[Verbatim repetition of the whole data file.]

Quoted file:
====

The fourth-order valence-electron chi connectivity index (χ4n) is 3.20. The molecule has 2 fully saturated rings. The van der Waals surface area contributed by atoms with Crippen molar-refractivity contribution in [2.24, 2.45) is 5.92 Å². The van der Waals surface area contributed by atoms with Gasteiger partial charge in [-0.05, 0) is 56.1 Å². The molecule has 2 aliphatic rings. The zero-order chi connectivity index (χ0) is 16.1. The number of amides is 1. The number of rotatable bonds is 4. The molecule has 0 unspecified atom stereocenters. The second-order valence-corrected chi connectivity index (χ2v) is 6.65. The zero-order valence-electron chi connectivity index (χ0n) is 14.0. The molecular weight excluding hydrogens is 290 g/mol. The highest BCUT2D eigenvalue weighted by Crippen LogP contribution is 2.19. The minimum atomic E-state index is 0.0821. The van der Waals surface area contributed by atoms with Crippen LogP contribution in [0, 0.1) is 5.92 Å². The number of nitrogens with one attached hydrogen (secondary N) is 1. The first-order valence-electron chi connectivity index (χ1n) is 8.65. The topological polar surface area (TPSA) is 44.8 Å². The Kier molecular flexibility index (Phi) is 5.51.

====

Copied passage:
The fourth-order valence-electron chi connectivity index (χ4n) is 3.20. The molecule has 2 fully saturated rings. The van der Waals surface area contributed by atoms with Crippen molar-refractivity contribution in [2.24, 2.45) is 5.92 Å². The van der Waals surface area contributed by atoms with Gasteiger partial charge in [-0.05, 0) is 56.1 Å². The molecule has 2 aliphatic rings. The zero-order chi connectivity index (χ0) is 16.1. The number of amides is 1. The number of rotatable bonds is 4. The molecule has 0 unspecified atom stereocenters. The second-order valence-corrected chi connectivity index (χ2v) is 6.65. The zero-order valence-electron chi connectivity index (χ0n) is 14.0. The molecular weight excluding hydrogens is 290 g/mol. The highest BCUT2D eigenvalue weighted by Crippen LogP contribution is 2.19. The minimum atomic E-state index is 0.0821. The van der Waals surface area contributed by atoms with Crippen LogP contribution in [0, 0.1) is 5.92 Å². The number of nitrogens with one attached hydrogen (secondary N) is 1. The first-order valence-electron chi connectivity index (χ1n) is 8.65. The topological polar surface area (TPSA) is 44.8 Å². The Kier molecular flexibility index (Phi) is 5.51.